Starting Right: Entrepreneurs and Prenuptial Agreements

by | Apr 10, 2023 | Divorce

For some, prenuptial agreements (“prenups”) may have a negative connotation. They are financial contracts that may limit access to a part – perhaps a substantial part – of one party’s assets by the other party. One purpose of a prenup is to provide clear terms regarding the finances of parties should the relationship dissolve in the future. 

Establishing a prenup does not need to be a negative experience. In this article, we present some communication strategies to help overcome any hesitancies you or your spouse may have. We will establish why entering into a comprehensive and legally secure prenup is a good idea, especially for entrepreneurs whose innovations and business legacies may be impacted.

Why should an entrepreneur have a prenuptial agreement?

Entrepreneurs take risks to produce the goods and services they believe society needs and wants. Building a business or industry takes diligent work over many years. Remuneration structures may be complex, and an entrepreneur’s personal net worth may be significantly tied to the value of their business. Entrepreneurs and new business ventures create jobs and stimulate the economic prosperity of their communities through investment.  If such a business should collapse, the effects of that collapse may be significant.

Entrepreneurs may choose to enter into a prenuptial agreement to further the stability of a business.  Prenuptial agreements can help provide predictability in the event of a divorce or legal separation.

What should be included in an entrepreneur’s prenuptial agreement?

Prenuptial agreements may formally delineate what is, or what will be, separate property versus community property marriage between the parties. This may include delineating the character of a business, its profits, losses, assets, and liabilities.  This can apply to businesses owned prior to marriage as well as businesses created during the marriage. This may also include provisions regarding spousal support, the amount to be paid in spousal support, and the duration of spousal support.

How can I talk with my fiancé about writing a prenuptial agreement?

To help overcome some hesitations that you or your fiancé may have about writing a prenuptial agreement, consider the following:

    1. A prenup protects both spouses, not just the entrepreneur. Business liabilities, as well as assets, are covered. A person with no prenuptial agreement may become responsible for a considerable amount of their ex-spouse’s company debts should it fail. A prenup can mitigate that responsibility.
    2. A prenup is not necessarily all-or-nothing. It does not need to completely shut one spouse out of the life of the other spouse’s company, even after a divorce.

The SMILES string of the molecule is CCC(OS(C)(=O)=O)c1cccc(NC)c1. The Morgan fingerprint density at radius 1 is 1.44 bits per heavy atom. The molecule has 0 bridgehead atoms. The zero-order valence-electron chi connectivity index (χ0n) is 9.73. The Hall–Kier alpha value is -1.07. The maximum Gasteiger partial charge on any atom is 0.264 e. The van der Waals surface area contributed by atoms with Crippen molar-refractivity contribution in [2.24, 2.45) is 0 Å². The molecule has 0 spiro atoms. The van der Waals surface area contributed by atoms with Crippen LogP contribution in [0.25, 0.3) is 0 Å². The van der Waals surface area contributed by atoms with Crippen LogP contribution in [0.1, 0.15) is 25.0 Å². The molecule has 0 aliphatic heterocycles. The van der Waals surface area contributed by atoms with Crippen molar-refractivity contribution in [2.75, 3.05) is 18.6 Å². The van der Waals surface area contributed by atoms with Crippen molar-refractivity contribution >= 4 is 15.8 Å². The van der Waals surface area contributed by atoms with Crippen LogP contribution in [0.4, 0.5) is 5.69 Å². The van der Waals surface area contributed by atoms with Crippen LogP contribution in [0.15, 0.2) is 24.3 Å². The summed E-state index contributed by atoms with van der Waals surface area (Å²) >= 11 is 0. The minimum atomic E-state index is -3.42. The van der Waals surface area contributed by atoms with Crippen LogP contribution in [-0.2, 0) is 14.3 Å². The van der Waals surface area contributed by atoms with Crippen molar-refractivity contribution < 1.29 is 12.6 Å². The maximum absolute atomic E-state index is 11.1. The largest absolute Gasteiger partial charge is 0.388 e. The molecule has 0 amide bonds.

3. A prenup facilitates honest communication about each spouse’s financial positions, expectations, and assumptions. Communicating about finances earlier may prevent a larger problem later.
    4. Negotiating a prenup does not need to be an adversarial experience for the couple. To be legally secure, each party must have their own lawyer to represent them.  Each party’s lawyer will owe a duty of loyalty to the client, which allows each party to discuss any concerns, questions, and goals candidly. Each couple provides a framework based on their unique situation and over-arching goals. The lawyers may negotiate for certain terms and provisions in the prenup.  Once drafted, the couple is provided the documents for review and approval of the final agreement.

Considering a prenuptial agreement? Let’s talk.

At Hoover Krepelka, we have the expertise to help you and your partner create a comprehensive and legally sound prenuptial agreement. Reach out to us today, and we’ll schedule a consultation with you.

Call or click here to connect today
to schedule a consultation (408) 947-7600

*The above is not meant to be legal advice, and every case is different. Feel free to reach out to us at Hoover Krepelka, LLP, if you have any questions. Information contained in this content and website should not be relied on as legal advice. You should consult an attorney for advice on your specific situation. 

Visiting this site or relying on information gleaned from the site does not create an attorney-client relationship. The content on this website is the property of Hoover Krepelka, LLP and may not be used without the written consent thereof.

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